At stake here is the nature of Australian culture and the public experience of it, both now and into the future. Art is publicly funded because it is a public good. A primary purpose of government is to support, uphold and champion the public good — to understand it, to be sensitive towards its complexities, and to develop expert approaches to its development.

Through highly competitive means, governments fund independent organisations because they achieve what government cannot: expert, engaged and agile approaches that ask new questions, reinterpreting the world back to us, making life as complex, challenging and beautiful as it can possibly be.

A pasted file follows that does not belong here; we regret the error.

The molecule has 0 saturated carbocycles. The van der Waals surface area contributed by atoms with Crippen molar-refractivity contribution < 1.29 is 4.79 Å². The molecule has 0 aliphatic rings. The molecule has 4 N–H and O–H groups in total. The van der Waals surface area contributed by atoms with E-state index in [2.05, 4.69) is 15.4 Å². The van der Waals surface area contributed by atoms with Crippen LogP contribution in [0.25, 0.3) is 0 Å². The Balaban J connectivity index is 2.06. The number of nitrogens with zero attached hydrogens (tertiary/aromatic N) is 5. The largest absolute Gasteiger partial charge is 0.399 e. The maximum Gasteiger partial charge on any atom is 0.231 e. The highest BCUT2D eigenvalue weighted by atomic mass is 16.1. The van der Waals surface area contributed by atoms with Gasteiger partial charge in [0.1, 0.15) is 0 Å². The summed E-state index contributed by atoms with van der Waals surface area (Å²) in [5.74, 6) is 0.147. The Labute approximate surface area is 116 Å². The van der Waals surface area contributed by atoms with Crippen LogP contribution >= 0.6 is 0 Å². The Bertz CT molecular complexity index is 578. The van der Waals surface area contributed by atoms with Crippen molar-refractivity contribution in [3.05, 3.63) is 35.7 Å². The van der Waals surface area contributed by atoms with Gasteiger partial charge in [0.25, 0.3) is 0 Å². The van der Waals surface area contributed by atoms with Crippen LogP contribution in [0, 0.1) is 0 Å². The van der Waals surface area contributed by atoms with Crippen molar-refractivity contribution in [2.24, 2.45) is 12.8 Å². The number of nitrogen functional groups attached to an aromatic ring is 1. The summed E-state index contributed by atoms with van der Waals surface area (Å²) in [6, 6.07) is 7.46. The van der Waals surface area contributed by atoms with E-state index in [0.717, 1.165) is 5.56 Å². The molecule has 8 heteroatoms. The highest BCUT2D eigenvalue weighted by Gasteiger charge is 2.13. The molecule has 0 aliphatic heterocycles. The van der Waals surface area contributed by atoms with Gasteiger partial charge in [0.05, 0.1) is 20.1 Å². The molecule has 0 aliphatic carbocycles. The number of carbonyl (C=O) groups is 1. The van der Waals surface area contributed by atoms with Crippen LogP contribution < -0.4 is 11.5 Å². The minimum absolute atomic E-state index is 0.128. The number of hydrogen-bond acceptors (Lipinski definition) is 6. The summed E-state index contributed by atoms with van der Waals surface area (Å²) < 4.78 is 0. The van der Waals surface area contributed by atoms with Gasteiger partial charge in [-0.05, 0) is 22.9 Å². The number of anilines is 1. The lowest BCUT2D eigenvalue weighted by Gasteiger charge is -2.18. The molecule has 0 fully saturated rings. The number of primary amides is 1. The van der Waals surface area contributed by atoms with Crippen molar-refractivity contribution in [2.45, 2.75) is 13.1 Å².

Art is honest and adventurous. Art is therefore political, exposing the assumptions, tensions and values that make up a nation. Sustaining an engagement with art takes courage. Likewise, it takes courage to stand by the proven expertise of artists — or indeed, of climate scientists or public health experts.

Within a year, half of the nation's leading independent arts organisations may have vanished. In response — and having told industry leaders at a national roundtable that they would be happy with his alternative approach — new Minister for the Arts Mitch Fifield announced Catalyst, the rebranded NPEA, a fortnight before the Senate Inquiry was due to report.

Was the Minister hoping that this announcement would one-up the Inquiry's findings by coming across as responsive, relevant and strategic? If only that had been the approach.

Instead, the renamed program continues the NPEA's exclusion of individual artists, which undermines its capacity to support art at the most agile end, while extending the funding cuts' damaging impacts on such artists.